Moving from the flat foot to the front foot: How to deal with the Lib Dem surge

April 18, 2010 9:41 am

Theo April 17By Darrell Goodliffe

Let’s be quite honest: Labour has been flat-footed in it’s response to the recent poll surge by the Liberal Democrats. The national response has alternated between a dismissive shrug of the shoulders on one hand, or on the other rather desperate looking ‘love bombing’ of the kind tried by Alan Johnson and Lord Adonis recently. Gordon made a big mistake in the debate letting Nick Clegg off the hook, especially with regard to the economy and in his constant repetition of “I agree with Nick”, which furnished the Liberal Democrats with a ready-made slogan which they have gleefully tweeted and spread across the internet rapidly. Also, Gordon has now boxed himself into something of a corner: if he turns viciously on Clegg it will look opportunistic and, in another way, desperate.

The dismissive response is wrong and would badly misjudg the mood of the nation and the electorate which is febrile. It is neither convinced in sufficient numbers that Labour deserves a fourth term nor is it convinced by the official opposition all of which makes the territory ideal for the third party. So, while the ‘bounce’ may lose some of it’s edge, I’m afraid it’s here to stay and something Labour has to address if it wants to secure that fourth term. It’s all very well producing endless stats based on uniform national swing but that fails to factor in the possible loss of voters for Labour in Labour-Conservative marginals which could cost us seats in some cases. There is also the possibility that the new bounce for the Lib Dems will embolden people to turn to other smaller parties.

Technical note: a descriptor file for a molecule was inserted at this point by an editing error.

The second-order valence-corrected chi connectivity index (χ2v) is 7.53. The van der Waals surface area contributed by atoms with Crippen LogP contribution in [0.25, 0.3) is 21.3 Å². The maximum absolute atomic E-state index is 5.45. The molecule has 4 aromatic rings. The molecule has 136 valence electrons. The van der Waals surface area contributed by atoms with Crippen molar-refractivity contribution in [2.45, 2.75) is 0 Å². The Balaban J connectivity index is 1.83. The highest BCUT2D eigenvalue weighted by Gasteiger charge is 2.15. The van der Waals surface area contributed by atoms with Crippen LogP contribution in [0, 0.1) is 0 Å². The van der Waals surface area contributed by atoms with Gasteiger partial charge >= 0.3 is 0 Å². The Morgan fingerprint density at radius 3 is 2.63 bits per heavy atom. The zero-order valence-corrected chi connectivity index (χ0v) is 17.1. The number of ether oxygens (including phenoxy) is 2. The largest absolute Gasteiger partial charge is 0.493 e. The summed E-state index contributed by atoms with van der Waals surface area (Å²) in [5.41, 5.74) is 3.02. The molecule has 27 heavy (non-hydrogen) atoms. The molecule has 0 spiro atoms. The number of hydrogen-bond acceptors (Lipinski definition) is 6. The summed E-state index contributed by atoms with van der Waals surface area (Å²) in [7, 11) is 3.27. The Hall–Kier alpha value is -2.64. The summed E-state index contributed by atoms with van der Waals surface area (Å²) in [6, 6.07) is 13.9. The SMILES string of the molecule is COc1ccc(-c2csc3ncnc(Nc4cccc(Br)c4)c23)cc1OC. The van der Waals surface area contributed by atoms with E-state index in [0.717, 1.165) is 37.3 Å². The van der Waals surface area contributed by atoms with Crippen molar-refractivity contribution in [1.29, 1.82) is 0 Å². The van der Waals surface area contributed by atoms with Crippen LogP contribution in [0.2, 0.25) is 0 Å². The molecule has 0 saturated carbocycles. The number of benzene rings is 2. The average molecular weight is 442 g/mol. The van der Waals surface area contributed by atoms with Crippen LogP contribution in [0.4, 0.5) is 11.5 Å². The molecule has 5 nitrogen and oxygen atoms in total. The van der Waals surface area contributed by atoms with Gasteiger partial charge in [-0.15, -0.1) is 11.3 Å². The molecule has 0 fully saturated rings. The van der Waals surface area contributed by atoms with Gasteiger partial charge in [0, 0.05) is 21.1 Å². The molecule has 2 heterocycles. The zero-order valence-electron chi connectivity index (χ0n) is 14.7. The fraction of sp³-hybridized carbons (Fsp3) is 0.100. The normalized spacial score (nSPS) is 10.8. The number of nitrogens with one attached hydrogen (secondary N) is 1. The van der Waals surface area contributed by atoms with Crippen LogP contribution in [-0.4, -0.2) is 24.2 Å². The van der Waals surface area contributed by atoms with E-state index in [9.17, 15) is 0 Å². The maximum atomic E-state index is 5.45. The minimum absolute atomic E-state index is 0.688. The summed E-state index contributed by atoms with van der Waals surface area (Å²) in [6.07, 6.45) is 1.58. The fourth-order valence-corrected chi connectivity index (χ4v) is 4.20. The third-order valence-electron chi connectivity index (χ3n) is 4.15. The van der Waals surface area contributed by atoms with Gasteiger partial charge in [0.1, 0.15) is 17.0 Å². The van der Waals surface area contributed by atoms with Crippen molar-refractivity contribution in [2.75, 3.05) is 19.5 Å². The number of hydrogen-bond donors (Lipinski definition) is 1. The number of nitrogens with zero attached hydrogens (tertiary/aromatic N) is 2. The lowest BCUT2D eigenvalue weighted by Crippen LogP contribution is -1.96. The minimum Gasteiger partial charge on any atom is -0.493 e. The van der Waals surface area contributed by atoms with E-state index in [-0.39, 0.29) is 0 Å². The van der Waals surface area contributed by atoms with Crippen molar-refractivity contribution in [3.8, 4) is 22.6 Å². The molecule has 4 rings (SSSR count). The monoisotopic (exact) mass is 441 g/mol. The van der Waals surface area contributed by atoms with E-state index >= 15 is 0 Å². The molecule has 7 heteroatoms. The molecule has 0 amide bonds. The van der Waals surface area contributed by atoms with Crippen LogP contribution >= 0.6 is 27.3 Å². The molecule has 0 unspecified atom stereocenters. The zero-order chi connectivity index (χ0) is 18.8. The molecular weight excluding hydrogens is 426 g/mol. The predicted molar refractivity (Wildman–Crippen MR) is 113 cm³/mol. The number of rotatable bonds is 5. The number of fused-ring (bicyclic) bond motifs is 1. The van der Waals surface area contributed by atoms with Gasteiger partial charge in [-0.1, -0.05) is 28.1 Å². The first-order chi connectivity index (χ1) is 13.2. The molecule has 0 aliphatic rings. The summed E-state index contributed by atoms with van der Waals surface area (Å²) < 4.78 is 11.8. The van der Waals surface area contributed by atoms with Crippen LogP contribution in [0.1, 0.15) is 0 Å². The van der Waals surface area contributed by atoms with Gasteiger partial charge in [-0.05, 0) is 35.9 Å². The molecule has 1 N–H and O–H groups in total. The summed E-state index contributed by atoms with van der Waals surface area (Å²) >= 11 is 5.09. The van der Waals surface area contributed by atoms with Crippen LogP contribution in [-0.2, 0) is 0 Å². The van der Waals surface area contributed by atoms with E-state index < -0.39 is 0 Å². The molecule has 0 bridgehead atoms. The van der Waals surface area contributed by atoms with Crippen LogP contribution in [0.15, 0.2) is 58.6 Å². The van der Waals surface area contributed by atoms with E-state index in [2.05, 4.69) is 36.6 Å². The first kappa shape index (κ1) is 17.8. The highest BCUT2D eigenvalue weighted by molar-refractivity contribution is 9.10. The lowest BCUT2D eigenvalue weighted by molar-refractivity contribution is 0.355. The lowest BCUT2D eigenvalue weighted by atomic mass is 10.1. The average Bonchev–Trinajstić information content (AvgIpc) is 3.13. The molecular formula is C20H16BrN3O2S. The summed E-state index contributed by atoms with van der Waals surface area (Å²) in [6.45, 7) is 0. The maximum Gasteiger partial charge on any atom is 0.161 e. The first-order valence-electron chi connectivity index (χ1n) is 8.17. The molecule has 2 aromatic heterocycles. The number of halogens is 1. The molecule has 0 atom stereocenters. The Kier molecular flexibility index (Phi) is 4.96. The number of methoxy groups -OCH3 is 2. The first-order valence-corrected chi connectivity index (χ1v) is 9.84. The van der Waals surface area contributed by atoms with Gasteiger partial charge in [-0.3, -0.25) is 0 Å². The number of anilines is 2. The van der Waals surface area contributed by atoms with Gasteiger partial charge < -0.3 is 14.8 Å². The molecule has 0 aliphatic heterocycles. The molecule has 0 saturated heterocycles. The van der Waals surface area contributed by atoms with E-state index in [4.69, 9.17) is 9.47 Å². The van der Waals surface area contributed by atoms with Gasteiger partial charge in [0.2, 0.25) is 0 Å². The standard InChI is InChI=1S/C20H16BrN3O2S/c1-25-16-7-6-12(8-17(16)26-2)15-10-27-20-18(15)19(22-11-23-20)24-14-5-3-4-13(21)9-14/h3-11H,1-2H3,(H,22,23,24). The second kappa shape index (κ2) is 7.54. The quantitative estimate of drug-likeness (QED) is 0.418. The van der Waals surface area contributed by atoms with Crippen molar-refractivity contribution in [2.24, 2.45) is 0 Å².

Aiming for a hung parliament, which is the unfortunate impression Brown gave in Thursday’s debate, sends out all the wrong signals to the electorate which, in its volatility, will respond positively to firm guidance and strong arguments, not plea bargaining. If a hung-parliament arises then, of course, ‘love bombing’ becomes appropriate but right now that is something for events yet to decide.

So, what do we do?

First, there has to be a recognition of the numerous fundamental similarities between Labour and Liberal Democrat voters; both, broadly speaking, have progressive aspirations which they feel are not met by conservatism, small and big C. This gives Labour an ‘in’ but on the other hand it also presents a challenge; it means that has to positively prove it’s a worthy vessel of those aspirations and discredit the Lib Dem claim that they are. One thing doesn’t work without the other; this is why the ‘love bombing’ strategy is so disastrously wrong-headed for an election campaign, all it does is legitimise the Lib Dems’ progressive credentials – the impact of which can be seen in the “I agree with Nick” fiasco. While some Liberal Democrat policies do have strong progressive intentions in some cases they are flawed by execution or method of delivery. The much-vaunted tax cut, for example, has it’s redistributive effect nullified by the cack-handed way the Lib Dems want to implement it and the attendant scrapping of things like the child trust fund. Behind the veneer of a principle of fairness (and a policy which sounds fair) lies the genesis of a policy which still puts more money in the hands of those higher up the income scale because it gives with one hand and takes away with the other.

Dismissing them as “ridiculous”, as Bob Ainsworth has, shows how the required strategic vision to deal with this challenge is desperately lacking. In dismissing them so, Ainsworth effectively dismisses large sections of the electorate in the same terms. Labour has two opposition parties that it needs to fight; if it gets this issue wrong then it could be a game-changer. Failing to get to grips with the Liberal Democrat surge, failing to take it seriously, could – and, if things don’t change, possibly will – cost Labour this election.

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